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Lizards can be found on every continent except Antarctica and can live in almost any habitat. There are more than 4,000 lizard species around the world, ranging from chameleons to geckos. Certain species of iguanas top the list of the most endangered lizards, threatened by habitat loss, invasive species and harvesting by humans.
August 14 marks World Lizard Day. To help you celebrate, here is a closer look at the
iguanas that need our help and what you can do to make a difference for the threatened lizards.
Tommy Owens, a keeper at the
San Diego Zoo, says that the most endangered lizards are West Indian rock iguanas. Rock iguanas are foundf in the Caribbean; human settlement is responsible for lowering their numbers. The following are three of the more endangered rock iguanas.
Jamaican Iguana: The
Jamaican iguana is currently
listed as critically endangered on the International Union for Conservation of Nature and Natural Resources (IUCN) red list of threatened species. It is found in the tropical forests of Jamaica's Hellshire Hills and was thought to be extinct in the 1940s before being rediscovered in 1990. Deforestation and invasive species like mongooses and pigs threaten the population. Fortunately, the San Diego
Zoo successfully bred the iguana in captivity for the first time last year.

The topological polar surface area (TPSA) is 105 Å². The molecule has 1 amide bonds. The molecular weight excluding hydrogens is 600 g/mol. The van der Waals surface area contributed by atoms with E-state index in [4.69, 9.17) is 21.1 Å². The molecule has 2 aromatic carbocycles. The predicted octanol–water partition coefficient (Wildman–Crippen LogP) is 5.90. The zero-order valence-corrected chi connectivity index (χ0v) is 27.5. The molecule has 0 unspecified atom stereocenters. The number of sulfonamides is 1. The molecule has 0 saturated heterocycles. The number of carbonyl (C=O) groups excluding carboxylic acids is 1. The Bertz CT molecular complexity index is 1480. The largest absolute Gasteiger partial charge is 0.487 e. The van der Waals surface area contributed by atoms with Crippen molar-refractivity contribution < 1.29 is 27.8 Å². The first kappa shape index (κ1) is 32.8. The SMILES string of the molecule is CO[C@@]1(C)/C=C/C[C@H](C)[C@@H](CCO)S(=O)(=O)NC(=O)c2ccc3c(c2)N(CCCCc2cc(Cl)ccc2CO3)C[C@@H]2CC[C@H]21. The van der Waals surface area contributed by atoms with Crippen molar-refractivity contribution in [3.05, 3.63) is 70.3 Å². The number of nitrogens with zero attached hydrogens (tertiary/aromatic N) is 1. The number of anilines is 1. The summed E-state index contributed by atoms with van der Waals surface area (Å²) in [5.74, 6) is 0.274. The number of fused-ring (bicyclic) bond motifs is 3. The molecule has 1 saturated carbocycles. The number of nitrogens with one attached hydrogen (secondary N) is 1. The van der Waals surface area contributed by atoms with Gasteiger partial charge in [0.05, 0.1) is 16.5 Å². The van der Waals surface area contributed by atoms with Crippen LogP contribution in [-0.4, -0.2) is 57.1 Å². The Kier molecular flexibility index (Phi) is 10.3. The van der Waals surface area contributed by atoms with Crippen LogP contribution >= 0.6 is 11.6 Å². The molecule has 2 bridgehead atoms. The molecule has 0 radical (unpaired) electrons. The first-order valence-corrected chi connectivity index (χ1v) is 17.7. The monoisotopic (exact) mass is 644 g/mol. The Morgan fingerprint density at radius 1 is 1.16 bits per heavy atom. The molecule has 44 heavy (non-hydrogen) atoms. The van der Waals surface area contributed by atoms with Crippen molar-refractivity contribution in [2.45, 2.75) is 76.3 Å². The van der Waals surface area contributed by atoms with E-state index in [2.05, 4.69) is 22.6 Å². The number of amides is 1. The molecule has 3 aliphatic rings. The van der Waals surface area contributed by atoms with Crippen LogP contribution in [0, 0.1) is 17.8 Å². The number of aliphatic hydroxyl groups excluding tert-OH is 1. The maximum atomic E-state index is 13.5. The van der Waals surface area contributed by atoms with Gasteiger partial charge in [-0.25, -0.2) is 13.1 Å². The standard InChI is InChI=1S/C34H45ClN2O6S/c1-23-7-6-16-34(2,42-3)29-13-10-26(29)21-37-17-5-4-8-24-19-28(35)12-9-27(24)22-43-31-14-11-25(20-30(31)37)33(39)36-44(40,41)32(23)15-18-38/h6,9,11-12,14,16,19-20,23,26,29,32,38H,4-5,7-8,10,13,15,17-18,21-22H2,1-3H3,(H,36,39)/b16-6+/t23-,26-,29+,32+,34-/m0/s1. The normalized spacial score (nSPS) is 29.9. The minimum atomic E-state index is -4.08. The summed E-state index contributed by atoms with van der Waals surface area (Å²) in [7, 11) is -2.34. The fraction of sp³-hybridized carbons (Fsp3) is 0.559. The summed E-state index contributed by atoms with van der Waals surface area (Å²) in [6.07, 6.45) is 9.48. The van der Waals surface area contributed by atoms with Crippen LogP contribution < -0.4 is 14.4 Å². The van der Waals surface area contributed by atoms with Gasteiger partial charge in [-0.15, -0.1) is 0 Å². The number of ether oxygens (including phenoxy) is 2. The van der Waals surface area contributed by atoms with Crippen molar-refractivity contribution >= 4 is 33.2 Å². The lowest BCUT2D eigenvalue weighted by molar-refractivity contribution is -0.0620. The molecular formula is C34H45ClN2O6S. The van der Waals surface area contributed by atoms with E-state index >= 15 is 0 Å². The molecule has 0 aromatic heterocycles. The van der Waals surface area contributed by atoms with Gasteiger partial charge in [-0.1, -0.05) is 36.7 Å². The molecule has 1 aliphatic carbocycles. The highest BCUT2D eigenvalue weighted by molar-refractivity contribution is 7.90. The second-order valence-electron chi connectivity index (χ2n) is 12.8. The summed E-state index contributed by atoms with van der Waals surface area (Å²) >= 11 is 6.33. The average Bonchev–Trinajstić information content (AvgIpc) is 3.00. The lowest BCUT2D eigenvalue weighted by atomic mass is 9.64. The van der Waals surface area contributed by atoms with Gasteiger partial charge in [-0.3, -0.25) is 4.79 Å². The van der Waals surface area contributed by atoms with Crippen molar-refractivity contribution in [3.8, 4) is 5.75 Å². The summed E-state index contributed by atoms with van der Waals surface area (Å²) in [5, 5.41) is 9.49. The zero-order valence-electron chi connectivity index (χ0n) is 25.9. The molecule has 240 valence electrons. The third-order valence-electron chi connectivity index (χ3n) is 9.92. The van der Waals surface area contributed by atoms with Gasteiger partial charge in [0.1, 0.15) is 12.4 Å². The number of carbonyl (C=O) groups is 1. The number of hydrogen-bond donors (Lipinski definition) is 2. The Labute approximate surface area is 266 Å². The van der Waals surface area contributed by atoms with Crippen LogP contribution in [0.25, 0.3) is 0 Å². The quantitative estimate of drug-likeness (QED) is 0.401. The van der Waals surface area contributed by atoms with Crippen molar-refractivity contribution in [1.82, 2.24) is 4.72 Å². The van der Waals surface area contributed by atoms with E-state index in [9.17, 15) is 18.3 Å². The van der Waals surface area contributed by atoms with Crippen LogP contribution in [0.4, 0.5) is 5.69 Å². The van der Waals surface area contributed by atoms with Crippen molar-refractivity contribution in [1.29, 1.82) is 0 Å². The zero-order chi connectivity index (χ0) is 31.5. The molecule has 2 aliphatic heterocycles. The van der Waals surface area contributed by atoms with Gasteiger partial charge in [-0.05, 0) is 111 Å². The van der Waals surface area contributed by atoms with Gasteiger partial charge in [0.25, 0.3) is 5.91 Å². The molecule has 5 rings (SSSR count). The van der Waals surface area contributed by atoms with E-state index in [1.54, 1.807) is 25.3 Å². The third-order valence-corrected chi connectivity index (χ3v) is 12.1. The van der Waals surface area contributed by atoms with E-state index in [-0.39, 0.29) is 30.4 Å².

Anegada Iguana: Found only on Anegada in the British Virgin Islands, this iguana is also critically endangered. It used to inhabit some of Puerto Rico’s islands but now has a restricted range. Major threats to the species include feral predators and competition for food from livestock. The combined efforts of and partnership among the San Diego Zoo Institute for Conservation Research, the British Virgin Islands National Parks Trust and the Fort Worth Zoo have led to the raising and release of 179 Anegada iguanas to date, helping boost the wild population.
Grand Cayman Blue Iguana: Thanks to
conservation efforts, this species, which is endemic to Grand Cayman Island, has been
downgraded from critically endangered to endangered on the IUCN red list. In 2002, there were fewer than 25 of these iguanas in the
wild. In 2012, that number had
risen to close to 750. Like the Jamaican iguana, loss of habitat
threatens this species as it’s encroached upon by agriculture and tourism. Invasive species such as
dogs also threaten the population.
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